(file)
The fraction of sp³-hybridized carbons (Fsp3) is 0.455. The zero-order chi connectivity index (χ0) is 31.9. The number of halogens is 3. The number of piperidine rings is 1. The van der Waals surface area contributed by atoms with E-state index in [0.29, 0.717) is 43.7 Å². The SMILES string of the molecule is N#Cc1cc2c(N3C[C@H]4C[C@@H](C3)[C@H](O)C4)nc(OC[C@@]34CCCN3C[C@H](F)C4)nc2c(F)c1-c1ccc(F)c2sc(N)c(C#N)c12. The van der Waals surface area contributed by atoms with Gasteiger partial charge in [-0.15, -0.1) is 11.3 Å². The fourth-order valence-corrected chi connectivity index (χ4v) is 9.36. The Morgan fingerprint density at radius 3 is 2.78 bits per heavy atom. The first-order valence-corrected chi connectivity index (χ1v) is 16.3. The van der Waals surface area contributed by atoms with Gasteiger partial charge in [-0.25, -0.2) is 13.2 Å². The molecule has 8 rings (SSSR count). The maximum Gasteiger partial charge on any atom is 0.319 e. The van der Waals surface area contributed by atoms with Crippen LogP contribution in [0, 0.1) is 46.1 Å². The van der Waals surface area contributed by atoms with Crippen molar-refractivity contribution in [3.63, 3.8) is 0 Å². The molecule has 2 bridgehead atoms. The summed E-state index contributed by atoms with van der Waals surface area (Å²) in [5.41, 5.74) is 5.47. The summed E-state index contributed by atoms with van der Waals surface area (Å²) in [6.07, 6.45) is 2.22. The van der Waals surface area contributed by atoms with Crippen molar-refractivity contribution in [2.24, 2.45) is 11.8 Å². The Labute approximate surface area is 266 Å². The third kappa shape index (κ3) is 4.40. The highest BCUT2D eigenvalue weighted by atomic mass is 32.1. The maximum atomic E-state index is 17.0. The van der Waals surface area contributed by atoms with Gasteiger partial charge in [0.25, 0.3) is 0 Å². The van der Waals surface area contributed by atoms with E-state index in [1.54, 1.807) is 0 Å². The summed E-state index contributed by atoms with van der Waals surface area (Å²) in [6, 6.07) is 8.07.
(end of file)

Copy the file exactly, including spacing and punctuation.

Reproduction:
The fraction of sp³-hybridized carbons (Fsp3) is 0.455. The zero-order chi connectivity index (χ0) is 31.9. The number of halogens is 3. The number of piperidine rings is 1. The van der Waals surface area contributed by atoms with E-state index in [0.29, 0.717) is 43.7 Å². The SMILES string of the molecule is N#Cc1cc2c(N3C[C@H]4C[C@@H](C3)[C@H](O)C4)nc(OC[C@@]34CCCN3C[C@H](F)C4)nc2c(F)c1-c1ccc(F)c2sc(N)c(C#N)c12. The van der Waals surface area contributed by atoms with Gasteiger partial charge in [-0.15, -0.1) is 11.3 Å². The fourth-order valence-corrected chi connectivity index (χ4v) is 9.36. The Morgan fingerprint density at radius 3 is 2.78 bits per heavy atom. The first-order valence-corrected chi connectivity index (χ1v) is 16.3. The van der Waals surface area contributed by atoms with Gasteiger partial charge in [-0.25, -0.2) is 13.2 Å². The molecule has 8 rings (SSSR count). The maximum Gasteiger partial charge on any atom is 0.319 e. The van der Waals surface area contributed by atoms with Crippen LogP contribution in [0, 0.1) is 46.1 Å². The van der Waals surface area contributed by atoms with Crippen molar-refractivity contribution in [3.63, 3.8) is 0 Å². The molecule has 2 bridgehead atoms. The summed E-state index contributed by atoms with van der Waals surface area (Å²) in [5.41, 5.74) is 5.47. The summed E-state index contributed by atoms with van der Waals surface area (Å²) in [6.07, 6.45) is 2.22. The van der Waals surface area contributed by atoms with Crippen molar-refractivity contribution in [2.24, 2.45) is 11.8 Å². The Labute approximate surface area is 266 Å². The third kappa shape index (κ3) is 4.40. The highest BCUT2D eigenvalue weighted by atomic mass is 32.1. The maximum atomic E-state index is 17.0. The van der Waals surface area contributed by atoms with Gasteiger partial charge in [0.25, 0.3) is 0 Å². The van der Waals surface area contributed by atoms with E-state index in [1.54, 1.807) is 0 Å². The summed E-state index contributed by atoms with van der Waals surface area (Å²) in [6, 6.07) is 8.07.